Alcohol based sanitisers provide effective protection vs bacteria and enveloped viruses, but over time can exacerbate skin issues including dryness and cracks. This is particularly problematic in frequent use situations, where skin can become sore and irritated. Alcohol Free alternatives provide excellent sanitising performance, are compliant with HSE guidance for supply and manufacture, and can help avoid skin issues associated with frequent use. What’s more thanks to the absence of alcohol, such formulations are not flammable making them safer to both manufacture and store.
Alcohol free sanitisation
How does it work?
What are the key benefits of alcohol free sanitisation?
– Excellent Sanitising performance
– Compliant with UK HSE guidance
– Skin friendly, suitable for frequent use
– Non Flammable
– Alcohol-free formula leaves hands refreshed and naturally moisturised without stickiness or residue. Our formulation can continue to stay active on the surface for up to several hours after initial application.
– These products are ideal for use in educational and religious communities.
– Alcohol free hand sanitiser does not dry skin out & is suitable for frequent use. Unlike alcohol gels which can irritate the skin & cause dermatitis with
– Non-flammable makes it safe to use in industrial area, manufacturing
facilities, Aircrafts and other travels support areas. Safer for school children
compared to alcohol formulations.
– Product can be used as spray, foam, rub or as a gel.
Studies have shown that alcohol-based hand sanitisers actually increase the number of bacteria on the skin the more they are used. Alcohol is a solvent that strips away oils that are important for water retention, and dries out the skin when it evaporates. This drying effect causes chapping of the skin, creating cracks and crevices where germs may become trapped or hidden. Even if an alcohol-based hand sanitiser has emollients, repeated use will still leave the skin dry, irritated, and more susceptible to invasion by germs.
Alcohol is what is called a flash sanitising product and works against germs when exposed (wetting) by alcohol. As soon as Alcohol dries out it will lose its effectiveness and it has no residual germ-killing effect. Once alcohol has evaporated the germ- killing action stops. It is extremely effective for flash/immediate disinfection. Repeated and regular disinfection is required.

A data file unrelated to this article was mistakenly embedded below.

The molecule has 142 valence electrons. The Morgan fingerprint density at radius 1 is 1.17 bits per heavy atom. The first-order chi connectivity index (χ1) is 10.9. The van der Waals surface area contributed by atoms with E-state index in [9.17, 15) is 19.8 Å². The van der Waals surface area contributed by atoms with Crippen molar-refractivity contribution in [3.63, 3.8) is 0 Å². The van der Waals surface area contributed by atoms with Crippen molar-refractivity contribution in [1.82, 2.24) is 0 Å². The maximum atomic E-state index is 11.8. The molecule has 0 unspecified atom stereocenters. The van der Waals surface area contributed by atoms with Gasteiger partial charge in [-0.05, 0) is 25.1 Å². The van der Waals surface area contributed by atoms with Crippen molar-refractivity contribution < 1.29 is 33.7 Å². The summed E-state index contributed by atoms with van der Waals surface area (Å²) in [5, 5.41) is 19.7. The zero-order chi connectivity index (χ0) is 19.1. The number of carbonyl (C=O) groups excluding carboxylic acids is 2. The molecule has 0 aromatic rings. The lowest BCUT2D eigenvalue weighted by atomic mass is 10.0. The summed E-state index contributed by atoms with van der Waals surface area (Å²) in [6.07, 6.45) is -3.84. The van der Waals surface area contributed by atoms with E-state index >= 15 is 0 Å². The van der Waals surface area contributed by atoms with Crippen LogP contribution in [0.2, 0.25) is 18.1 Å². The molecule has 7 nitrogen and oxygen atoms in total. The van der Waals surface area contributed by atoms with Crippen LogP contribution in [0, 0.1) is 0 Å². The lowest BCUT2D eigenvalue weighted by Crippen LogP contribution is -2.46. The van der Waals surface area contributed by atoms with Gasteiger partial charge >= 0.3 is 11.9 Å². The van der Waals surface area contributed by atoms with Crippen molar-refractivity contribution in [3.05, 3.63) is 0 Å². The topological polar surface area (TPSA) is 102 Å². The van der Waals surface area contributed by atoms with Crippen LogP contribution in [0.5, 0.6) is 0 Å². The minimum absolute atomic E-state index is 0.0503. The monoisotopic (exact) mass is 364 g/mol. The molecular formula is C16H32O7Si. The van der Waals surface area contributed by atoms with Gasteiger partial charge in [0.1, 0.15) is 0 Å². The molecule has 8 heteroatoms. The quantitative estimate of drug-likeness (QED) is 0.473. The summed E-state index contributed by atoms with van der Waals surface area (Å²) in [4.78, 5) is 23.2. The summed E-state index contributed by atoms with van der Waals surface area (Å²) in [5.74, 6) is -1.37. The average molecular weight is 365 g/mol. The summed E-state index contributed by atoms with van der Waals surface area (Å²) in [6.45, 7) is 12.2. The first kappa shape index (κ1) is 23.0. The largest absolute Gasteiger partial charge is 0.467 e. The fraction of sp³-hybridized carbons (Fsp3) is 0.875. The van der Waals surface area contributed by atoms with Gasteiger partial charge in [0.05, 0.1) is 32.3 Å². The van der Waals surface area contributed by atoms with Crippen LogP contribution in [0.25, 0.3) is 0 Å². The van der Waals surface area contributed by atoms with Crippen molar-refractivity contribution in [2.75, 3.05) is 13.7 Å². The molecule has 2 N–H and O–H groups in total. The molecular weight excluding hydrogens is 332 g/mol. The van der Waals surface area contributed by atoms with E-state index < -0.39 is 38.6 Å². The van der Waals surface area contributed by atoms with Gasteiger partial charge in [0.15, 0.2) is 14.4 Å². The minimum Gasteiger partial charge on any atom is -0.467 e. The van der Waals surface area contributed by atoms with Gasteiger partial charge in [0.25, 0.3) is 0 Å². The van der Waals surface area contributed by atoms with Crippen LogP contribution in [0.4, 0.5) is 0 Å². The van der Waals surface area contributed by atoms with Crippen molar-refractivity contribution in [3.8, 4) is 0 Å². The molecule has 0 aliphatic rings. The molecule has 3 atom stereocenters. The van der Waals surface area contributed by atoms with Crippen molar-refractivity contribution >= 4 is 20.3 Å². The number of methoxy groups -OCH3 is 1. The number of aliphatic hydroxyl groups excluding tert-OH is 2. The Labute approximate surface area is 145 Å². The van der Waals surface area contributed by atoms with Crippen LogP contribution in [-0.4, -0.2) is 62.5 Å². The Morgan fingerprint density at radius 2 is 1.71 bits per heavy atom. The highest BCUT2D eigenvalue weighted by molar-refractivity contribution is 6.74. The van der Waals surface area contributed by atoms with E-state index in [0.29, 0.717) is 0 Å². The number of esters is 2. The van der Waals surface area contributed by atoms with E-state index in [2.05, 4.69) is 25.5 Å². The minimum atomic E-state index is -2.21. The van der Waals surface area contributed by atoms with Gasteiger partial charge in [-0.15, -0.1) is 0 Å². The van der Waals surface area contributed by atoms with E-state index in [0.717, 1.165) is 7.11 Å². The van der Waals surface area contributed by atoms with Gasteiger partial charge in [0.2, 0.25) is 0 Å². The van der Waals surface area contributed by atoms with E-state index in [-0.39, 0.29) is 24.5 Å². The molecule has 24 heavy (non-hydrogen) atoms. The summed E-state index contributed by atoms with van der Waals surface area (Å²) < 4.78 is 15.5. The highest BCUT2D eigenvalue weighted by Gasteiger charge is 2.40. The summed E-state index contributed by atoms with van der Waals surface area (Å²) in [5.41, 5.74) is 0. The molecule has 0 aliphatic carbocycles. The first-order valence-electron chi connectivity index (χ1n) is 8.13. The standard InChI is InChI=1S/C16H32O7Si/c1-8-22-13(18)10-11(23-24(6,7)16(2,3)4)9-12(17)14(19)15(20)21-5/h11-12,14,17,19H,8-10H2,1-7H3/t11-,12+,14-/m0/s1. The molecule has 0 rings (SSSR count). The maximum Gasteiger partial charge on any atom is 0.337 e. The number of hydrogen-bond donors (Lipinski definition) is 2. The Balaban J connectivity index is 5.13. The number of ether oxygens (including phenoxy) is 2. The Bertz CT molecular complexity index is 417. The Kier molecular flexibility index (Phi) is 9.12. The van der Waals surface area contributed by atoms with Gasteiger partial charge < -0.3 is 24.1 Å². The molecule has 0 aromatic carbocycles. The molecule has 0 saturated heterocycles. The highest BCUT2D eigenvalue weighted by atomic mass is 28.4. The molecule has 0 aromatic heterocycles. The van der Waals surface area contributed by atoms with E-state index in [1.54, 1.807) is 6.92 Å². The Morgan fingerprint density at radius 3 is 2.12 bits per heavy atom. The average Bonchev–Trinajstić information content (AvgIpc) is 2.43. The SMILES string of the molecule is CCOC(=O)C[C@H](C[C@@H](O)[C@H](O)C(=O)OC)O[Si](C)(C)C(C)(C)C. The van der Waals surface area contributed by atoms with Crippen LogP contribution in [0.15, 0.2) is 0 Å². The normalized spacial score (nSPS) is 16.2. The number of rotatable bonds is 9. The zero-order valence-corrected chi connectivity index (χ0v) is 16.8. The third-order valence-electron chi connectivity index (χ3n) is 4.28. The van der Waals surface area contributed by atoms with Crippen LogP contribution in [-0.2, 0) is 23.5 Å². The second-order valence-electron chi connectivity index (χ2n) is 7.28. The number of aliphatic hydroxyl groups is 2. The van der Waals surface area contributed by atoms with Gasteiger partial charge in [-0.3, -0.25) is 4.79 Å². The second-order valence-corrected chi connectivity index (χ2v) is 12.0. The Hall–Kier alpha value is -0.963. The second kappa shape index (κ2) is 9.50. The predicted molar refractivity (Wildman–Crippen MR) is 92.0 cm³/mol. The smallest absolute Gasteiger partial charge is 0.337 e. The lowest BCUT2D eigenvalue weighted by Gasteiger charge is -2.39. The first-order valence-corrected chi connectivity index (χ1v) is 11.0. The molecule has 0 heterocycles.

Extended use of alcohol sanitizers and extensive washing of the hands has been shown to lead to Irritable Contact Dermatitis (ICD). High % of health care workers suffer from some form of ICD.
What replaces alcohol in alcohol free sanitiser?
The key active in the Aseptic alcohol free hand sanitiser is called Benzalkonium Chloride (BKC). This ingredient has been extensively studied and has been well known for its antimicrobial properties since 1935. It was first approved by the EPA for use in a pharmaceutical product in 1947. Historically its main uses were to prevent microbiological contamination in prescription and over the counter drugs, but today is also widely used in cosmetics, wet wipes, surface sanitisers, lozenges, aqueous nasal and ocular drops etc.
Over the years there have been numerous articles in scientific literature reporting its activity against viruses, bacteria and fungi. There are even studies as far back as 1988 demonstrating its activity against enveloped viruses including the coronavirus type which was again confirmed in a recent study published in the Journal of Hospital Infection.
As you would expect from a product used in pharmaceutical preparations, the safety of BKC has been widely studied ensuring its suitability for use in sanitisers in both domestic and professional settings.
What’s the evidence to support it?
A number of recent articles exploring the benefits of alcohol free sanitisers have been published. These include the following:
1. “Alcohol-free hand sanitizer and other quaternary ammonium disinfectants quickly and effectively inactivate SARS-CoV-2”. Journal of Hospital Infection 108 (2021) 42-145.
Conclusion: Quats rapidly inactivate SARS-CoV-2, making them potentially useful for controlling SARS-CoV-2 spread in hospitals and the community.
2. “Evaluation of a benzalkonium chloride hand sanitiser in reducing transient
Staphylococcus aureus bacterial skin contaminant in health care workers”. American Journal of Infection Control 48(2020) 522-526.
Conclusion: There was a significant decrease in transient S aureus on the fingertips of HCWs (Health Care Workers) in the BZK (Benzalkonium Chloride) use as compared with 70% ethanol use week.
3. Independent Lab Testing according to BS EN Methods
- BS EN 1276 / BS EN 13727 – Bacteria
- Pseudomonas aeruginosa, Staphyloccocus aureus, Enterococcus hirae
- BS EN 14476 – Viruses
- Vaccinia, Coronavirus 229E
- BS EN 13624 for Yeast
- Candida Albicans
World Health Organisation says protect yourself
Wash hands thoroughly and regularly with soap & water or use hand gel
Keep tissues handy and cover mouth and nose when coughing or sneezing
Stay at least 2 metres apart and avoid anyone with cold or flu like symptoms